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Onion and Garlic are prohibited to be offered as Prasadam to God. And are even classified as rajasic/tamasic according to Ayurveda. However Brinjal and Hing are also rajasic/sattvik(according to ayurveda) but they are allowed to offer as Prasadam. Why so?

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  • There is a belief that Onion and Garlic emerged from the bloo d of the asura who deceitfully drank Amrit.This can be one reason.
    – Amethyst
    Jun 29 at 17:16
  • @Amethyst yes I know. They came from rahu ketu. bones became garlic muscles became onion or vice versa. Don't remember but I know Ramana Maharshi said too. But my point is from other sects as well like Vaishnavism and Ayurveda as Sri Vishnu never takes tamasic/rajasic prasadam.
    – RishX
    Jun 29 at 18:23
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There are various opinions on which foods are allowed/disallowed. The most famous one is obviously the Bhagavad Gita. The Puranas and Dharma texts have more details. Ayurveda is another such text.

For Srivaishnavas (followers of Ramanuja Sampradaya) the rules of the Ahara-Niyamam text of Vedanta Desika form the authority in regards to what can and cannot be consumed.

As far as asafoetida is concerned, orthodox Srivaishnavas do not consume it however it is is culturally ubiquitous and even many temples use the ingredient.

Brinjal is not prohibited as far as I know in Srivaishnava practice. The Ahara Niyaman explicitly prohibits white Brinjal (some interpret this to include green Brinjal as well) with the implication that the common purple one is allowed. In Srivaishnava practice, Brinjal is not offered to the pitrus, hence not cooked on amavasya, yugaadi, shraadhas etc.

You can read Vedanta Desika's Ahara Niyamam here. Note that this translation has the following for the eleventh verse:

[11] Do not eat,

  • ghee that is served after you have begun eating
  • foods that have been cooked twice (reheated?)
  • foods served by bare hand or spatulas made of iron, uncooked foods may be served by bare hand
  • foods already bitten into,
  • old, and spoilt foods
  • foods prepared in someone else's house (no potluck)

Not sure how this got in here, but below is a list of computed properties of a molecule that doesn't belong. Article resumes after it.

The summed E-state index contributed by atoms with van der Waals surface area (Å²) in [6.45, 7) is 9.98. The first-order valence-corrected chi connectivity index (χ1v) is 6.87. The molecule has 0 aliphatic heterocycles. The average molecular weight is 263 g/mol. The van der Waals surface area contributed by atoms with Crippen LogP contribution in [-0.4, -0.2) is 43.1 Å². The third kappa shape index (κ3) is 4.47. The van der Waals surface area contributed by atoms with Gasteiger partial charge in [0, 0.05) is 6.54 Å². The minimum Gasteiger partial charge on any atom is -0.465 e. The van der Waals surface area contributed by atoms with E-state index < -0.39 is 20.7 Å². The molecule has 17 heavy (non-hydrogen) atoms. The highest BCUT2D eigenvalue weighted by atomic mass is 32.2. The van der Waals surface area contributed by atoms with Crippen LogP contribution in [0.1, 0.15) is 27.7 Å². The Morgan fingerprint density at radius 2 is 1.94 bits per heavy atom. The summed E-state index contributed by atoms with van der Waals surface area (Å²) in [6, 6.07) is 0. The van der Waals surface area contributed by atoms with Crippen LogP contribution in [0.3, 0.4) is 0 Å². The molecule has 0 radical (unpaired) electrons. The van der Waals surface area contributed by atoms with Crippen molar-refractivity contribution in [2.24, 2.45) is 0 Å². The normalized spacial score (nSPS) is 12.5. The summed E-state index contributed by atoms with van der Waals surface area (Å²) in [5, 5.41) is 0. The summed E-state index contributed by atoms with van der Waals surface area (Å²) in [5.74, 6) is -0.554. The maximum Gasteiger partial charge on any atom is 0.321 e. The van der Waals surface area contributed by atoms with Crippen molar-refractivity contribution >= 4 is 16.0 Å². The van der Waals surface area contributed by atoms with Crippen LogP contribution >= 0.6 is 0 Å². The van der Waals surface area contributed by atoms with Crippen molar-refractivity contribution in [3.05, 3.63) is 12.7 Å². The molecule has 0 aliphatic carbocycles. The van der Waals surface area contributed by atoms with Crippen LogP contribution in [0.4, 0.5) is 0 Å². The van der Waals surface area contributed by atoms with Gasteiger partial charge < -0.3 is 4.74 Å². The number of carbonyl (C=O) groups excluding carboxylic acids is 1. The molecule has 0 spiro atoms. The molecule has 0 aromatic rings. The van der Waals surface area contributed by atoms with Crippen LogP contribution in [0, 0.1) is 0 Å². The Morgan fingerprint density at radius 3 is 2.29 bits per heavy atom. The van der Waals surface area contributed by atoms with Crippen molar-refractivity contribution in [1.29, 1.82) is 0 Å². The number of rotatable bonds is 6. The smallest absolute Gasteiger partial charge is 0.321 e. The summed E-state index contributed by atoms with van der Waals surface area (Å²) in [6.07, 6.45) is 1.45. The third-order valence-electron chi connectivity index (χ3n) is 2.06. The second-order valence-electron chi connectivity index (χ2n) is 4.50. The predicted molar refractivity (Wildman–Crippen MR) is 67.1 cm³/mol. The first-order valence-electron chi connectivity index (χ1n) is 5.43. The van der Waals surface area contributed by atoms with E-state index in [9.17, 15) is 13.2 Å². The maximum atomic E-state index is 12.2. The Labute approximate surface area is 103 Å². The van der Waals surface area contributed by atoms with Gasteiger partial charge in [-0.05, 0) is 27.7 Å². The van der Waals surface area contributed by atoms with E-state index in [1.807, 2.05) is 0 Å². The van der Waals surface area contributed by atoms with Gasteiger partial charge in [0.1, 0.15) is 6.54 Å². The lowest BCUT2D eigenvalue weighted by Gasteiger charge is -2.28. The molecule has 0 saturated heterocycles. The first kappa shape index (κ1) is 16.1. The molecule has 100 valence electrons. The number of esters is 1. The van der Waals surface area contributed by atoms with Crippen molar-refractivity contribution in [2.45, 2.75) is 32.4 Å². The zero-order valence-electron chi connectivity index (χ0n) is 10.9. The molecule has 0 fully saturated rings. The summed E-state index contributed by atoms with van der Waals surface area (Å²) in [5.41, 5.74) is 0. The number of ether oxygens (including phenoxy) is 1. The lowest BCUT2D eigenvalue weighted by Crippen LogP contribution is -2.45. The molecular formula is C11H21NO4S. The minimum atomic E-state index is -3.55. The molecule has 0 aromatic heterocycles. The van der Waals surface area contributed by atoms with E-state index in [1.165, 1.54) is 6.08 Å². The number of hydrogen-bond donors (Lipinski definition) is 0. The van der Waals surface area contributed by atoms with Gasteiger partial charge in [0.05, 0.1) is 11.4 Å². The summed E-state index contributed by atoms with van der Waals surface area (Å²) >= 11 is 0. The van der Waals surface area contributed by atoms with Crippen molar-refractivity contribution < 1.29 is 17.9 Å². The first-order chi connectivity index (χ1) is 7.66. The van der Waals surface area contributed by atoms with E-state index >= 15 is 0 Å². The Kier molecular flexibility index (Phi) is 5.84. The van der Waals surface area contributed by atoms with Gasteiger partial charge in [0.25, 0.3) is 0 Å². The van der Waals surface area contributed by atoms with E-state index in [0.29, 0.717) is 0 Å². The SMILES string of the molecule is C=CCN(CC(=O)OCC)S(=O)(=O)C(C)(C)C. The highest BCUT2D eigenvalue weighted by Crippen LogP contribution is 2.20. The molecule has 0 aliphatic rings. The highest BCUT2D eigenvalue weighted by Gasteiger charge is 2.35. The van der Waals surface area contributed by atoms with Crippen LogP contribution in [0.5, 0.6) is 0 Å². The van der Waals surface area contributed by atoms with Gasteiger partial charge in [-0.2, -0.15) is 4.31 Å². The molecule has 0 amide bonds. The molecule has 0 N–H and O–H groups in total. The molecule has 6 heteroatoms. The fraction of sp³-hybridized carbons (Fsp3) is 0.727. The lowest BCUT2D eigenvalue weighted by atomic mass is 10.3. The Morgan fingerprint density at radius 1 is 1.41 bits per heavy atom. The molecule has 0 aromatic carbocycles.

• foods that someone else wanted or rejected
  • foods with smell of earth, or separated by finger nails, salt that you can see
  • separated for one self and guests
  • sap coming out of trees, except asafoetida.

The original Tamil text doesn't mention the "except asafoetida" part. It is a clarification from the translator which is unacceptable.

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  • Thanks! But Brinjal is tamasic no? How can it be offered to Sri Vishnu? Good to know some Vaishnavas explicitly forbid asafoetida. But yeah most don't follow it
    – RishX
    Jul 3 at 8:28
  • Clarified in the answer that the Ahara Niyaman explicitly prohibits white Brinjal and it may be inferred that the common purple Brinjal is okay to consume. What is the ayurvedic text that prohibits purple Brinjal?
    – hashable
    Jul 3 at 13:04
  • well I never knew about white brinjal. Btw what is the difference between two? If one is prohibited and other allowed, there might be some difference.I read brinjal being tamasic from few Ayurveda blogs as well as some Ayurvedic encyclopaedia. Though it's been quite some time now.
    – RishX
    Jul 6 at 13:55
  • @hashable Regarding tree sap/asafoetida, Manusmriti 5.6 says: "He shall carefully avoid the red exudation from trees". Since it mentions red, the commentators like Medhatithi take it to mean that non-red sap, like asafoetida are allowed. Asafoetida comes out white. wisdomlib.org/hinduism/book/… | So, is there another text cited by Desikan that prohibits ALL tree sap?
    – Ikshvaku
    Aug 3 at 0:48

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